The UK’s Enterprise and Regulatory Reform Bill, which aims to ‘modernise the UK’s copyright regime’ has recieved Royal Assent.
The Act promises to ‘bring in a new regime giving shareholders more say on directors’ pay, improve dispute resolution through reform of Employment Tribunals, establish the new Competition and Markets Authority and enshrine the aims of the Green Investment Bank’.
Of particular interest to music and the content industries is is promise to:
- Modernise the UK’s copyright regime to promote innovation in the design industry, encouraging investment in new products while strengthening copyright protections.
- Create a level playing field for collecting societies and the thousands of small businesses and organisations who deal with them by strengthening the existing regulatory regime.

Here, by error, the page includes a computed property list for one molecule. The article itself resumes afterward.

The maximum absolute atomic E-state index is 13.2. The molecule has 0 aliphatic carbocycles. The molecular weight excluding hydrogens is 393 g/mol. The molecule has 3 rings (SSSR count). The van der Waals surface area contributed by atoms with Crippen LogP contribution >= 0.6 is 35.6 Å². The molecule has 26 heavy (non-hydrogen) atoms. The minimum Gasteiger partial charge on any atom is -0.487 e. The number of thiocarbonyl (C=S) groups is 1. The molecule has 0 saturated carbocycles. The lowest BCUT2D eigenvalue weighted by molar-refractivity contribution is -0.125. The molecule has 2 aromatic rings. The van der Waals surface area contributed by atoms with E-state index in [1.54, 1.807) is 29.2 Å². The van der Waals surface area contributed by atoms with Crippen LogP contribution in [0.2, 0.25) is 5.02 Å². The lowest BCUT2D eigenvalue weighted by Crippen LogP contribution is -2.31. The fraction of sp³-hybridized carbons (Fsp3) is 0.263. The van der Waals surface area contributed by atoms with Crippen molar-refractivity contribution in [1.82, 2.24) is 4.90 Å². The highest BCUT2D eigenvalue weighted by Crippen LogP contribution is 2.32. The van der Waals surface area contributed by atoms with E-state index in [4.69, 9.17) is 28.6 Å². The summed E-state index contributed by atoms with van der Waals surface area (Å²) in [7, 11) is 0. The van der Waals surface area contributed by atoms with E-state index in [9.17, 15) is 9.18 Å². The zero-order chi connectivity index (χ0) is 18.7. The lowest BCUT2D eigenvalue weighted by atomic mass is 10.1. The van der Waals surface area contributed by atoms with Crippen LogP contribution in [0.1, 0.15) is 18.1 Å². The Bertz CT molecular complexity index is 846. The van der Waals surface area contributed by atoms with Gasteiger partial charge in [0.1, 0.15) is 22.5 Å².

- Ensuring orphan works will be licensed for use for the first time; these are copyrighted works for which the owner of the copyright is unknown or can’t be found. There will also be a system for extended collective licensing of copyright works
The Bill was introduced to the House of Commons on 23 May 2012, and completed its passage on 24 April 2013.
Some of its provisions will come into effect in June this year, but it appears at this stage that its copyright sections will be implemented later, either in October 2013 or April 2014.
Business Minister Jo Swinson said:
“The measures in the Enterprise and Regulatory Reform Act will support the UK’s enterprise culture and help make it one of best places to do business.
“It will put in place fairer systems for directors’ pay, create a world-class competition regime, support the Green Investment Bank and improve our employment system. This will help businesses to start up, grow and employ more people.”
Source: Music Week